Book Review: Sadness is a White Bird

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As some of you may know (because I talk about it all the time) I work in a bookstore. One of the perks of my job is getting to read advance copies of books, and one of the books I read that came out recently was Sadness is a White Bird by Moriel Rothman-Zecher. Sadness centers on the story of Jonathan, a soon to be 18-year old former American Jew who moves with his family to Israel to finish out high school. He meets Arab twins Laith and Nimreen and quickly develops an intense and intimate friendship with them that is complicated by the combination of Laith’s deep belief in the Palestinian cause and Jonathan’s impending entrance into the Israeli military.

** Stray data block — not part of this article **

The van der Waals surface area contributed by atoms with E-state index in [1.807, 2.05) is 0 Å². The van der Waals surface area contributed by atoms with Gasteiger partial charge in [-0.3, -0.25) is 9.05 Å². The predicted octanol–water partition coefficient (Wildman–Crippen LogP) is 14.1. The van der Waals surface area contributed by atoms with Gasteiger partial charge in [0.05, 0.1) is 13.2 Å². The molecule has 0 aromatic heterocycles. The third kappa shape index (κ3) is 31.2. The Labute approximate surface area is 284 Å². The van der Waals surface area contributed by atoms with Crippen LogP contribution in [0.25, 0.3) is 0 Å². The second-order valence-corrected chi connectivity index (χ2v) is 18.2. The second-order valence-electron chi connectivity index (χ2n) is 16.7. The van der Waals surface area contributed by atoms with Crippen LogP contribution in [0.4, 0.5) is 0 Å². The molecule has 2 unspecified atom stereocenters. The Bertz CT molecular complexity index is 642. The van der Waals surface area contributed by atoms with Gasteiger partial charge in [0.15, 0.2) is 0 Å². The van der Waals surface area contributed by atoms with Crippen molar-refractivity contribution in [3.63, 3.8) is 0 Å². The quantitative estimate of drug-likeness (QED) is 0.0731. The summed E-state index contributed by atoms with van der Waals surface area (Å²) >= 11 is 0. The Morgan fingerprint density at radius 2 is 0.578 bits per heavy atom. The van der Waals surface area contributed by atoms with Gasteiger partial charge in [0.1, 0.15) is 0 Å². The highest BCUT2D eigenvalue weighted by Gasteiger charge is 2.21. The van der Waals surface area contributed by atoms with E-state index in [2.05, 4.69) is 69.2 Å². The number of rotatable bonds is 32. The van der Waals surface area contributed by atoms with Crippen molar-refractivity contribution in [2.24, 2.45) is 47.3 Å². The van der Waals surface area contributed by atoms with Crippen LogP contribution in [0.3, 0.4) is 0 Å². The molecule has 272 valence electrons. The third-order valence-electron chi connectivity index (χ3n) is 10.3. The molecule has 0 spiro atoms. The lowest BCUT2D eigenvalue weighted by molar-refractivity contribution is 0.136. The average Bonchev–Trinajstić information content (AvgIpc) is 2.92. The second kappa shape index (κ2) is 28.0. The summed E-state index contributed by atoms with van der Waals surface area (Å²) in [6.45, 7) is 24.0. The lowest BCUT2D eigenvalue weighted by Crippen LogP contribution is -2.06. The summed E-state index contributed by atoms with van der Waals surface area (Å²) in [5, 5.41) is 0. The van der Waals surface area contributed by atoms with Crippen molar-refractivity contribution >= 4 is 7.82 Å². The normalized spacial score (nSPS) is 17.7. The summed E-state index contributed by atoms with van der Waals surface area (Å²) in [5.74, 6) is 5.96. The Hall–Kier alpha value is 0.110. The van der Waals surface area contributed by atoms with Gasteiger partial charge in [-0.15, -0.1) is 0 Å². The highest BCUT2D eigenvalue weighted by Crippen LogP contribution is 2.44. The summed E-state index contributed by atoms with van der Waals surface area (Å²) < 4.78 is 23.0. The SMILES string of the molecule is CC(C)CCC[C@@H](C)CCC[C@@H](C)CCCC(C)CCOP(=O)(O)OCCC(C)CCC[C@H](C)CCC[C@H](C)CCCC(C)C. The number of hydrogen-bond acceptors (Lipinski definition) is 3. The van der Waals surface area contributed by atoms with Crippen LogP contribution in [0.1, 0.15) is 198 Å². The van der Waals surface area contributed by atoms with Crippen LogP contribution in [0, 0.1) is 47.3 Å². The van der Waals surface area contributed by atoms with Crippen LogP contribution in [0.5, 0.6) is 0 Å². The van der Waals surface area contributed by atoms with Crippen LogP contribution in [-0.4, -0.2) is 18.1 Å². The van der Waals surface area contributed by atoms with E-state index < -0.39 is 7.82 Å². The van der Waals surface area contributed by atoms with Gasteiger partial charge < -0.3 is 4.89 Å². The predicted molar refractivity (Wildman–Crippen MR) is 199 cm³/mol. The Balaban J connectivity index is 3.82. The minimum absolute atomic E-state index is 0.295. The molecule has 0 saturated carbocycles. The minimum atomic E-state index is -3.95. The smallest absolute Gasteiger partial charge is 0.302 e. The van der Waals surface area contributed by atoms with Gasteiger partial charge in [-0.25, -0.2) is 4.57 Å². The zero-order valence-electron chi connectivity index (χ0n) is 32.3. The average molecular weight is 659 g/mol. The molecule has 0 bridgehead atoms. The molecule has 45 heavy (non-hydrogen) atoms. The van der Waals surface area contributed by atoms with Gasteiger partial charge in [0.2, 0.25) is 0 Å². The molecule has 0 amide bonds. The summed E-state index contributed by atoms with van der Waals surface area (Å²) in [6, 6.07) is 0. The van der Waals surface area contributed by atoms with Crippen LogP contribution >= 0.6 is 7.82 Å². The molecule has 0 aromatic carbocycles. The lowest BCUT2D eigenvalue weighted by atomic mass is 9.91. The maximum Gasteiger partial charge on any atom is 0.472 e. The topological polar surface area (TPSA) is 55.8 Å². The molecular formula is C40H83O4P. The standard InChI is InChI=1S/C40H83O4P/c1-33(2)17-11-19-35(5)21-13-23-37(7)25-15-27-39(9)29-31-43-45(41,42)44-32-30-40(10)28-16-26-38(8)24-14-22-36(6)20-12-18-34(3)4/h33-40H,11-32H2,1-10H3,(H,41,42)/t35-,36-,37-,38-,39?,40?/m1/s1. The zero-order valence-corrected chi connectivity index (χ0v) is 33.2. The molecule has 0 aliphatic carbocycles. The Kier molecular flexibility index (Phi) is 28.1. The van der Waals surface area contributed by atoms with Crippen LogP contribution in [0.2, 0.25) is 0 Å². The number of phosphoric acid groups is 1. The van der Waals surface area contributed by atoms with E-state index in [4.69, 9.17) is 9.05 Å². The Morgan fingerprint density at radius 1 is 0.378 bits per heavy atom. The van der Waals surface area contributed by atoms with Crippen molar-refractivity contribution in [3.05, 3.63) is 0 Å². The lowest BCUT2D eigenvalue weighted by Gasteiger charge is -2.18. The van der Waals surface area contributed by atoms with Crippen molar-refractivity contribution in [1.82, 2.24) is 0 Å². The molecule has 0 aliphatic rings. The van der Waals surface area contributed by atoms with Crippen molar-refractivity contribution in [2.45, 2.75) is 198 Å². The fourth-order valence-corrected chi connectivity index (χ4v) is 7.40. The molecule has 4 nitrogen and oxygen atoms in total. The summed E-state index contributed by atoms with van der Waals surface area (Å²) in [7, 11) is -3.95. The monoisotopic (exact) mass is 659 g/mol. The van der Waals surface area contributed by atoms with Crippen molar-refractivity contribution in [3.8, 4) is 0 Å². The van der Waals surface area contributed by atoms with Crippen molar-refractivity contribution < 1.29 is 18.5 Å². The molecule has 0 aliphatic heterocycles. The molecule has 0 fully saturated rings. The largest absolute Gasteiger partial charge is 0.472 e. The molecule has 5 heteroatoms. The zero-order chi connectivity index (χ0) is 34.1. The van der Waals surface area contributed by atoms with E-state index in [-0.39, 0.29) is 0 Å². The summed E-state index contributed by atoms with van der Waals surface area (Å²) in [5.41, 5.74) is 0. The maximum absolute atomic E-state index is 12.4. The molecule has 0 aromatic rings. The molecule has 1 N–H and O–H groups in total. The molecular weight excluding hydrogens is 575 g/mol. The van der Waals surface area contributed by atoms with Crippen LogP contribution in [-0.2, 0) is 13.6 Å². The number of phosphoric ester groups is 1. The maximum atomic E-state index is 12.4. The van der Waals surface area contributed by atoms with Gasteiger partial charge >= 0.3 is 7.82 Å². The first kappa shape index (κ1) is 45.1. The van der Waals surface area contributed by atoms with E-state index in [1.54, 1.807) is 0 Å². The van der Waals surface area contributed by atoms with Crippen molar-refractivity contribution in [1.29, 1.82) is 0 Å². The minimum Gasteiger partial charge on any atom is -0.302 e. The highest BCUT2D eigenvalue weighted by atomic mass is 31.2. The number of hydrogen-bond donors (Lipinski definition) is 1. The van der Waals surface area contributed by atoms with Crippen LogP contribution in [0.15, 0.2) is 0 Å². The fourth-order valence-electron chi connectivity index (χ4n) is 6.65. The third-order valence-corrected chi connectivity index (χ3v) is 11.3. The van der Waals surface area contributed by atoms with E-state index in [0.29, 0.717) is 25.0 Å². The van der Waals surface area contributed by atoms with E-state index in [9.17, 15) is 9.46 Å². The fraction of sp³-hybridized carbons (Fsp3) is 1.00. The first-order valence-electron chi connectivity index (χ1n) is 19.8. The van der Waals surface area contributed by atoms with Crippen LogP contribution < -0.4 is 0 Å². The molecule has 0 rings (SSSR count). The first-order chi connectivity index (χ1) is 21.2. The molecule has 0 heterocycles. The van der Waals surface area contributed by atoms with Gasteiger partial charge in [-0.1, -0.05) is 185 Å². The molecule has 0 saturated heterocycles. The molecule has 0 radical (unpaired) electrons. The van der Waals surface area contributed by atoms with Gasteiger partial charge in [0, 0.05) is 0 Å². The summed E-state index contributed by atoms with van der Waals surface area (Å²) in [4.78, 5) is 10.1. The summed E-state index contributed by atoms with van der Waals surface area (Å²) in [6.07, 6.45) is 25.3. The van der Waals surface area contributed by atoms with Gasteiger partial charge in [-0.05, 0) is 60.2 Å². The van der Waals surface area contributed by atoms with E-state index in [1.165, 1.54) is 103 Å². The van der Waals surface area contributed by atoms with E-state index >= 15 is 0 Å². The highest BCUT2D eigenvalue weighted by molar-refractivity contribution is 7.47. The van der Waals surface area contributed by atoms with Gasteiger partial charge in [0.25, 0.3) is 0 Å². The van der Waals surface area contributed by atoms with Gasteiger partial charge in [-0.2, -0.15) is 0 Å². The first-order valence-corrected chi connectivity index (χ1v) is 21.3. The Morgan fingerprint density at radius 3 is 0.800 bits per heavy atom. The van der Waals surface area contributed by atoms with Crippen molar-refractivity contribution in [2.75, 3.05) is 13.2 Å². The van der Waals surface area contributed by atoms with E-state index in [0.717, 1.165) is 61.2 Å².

While most of the book focuses on how the trio navigate this complex relationship, an important part of Jonathan’s story is revealed by his grandfather, a man who escaped Greece during to Holocaust by fleeing to Israel and starting a new life. One of the biggest driving forces behind Jonathan’s patriotism for Israel and his desire to join the army is the legacy of this man and hearing about the persecution he faced. One of the most beautiful sections of the book happens when Jonathan takes a trip to Greece alone in order to try and visit his grandfather’s hometown. When he gets there the reality is that nearly every trace that there was a vibrant Jewish community in Salonica has been erased, and with it the history of violent persecution they faced that wiped them out. A key theme in the book is trying to understand the Israel-Palestine conflict as two groups of people who both feel they have been persecuted, and instead of that being a bonding point it is at the core of what drives them apart. This scene for me is the point at which I understood Jonathan’s character the best, and it serves as a perfect foil to the story of the twins’ grandmother’s persecution at the hands of Israeli soldiers that is told earlier in the book.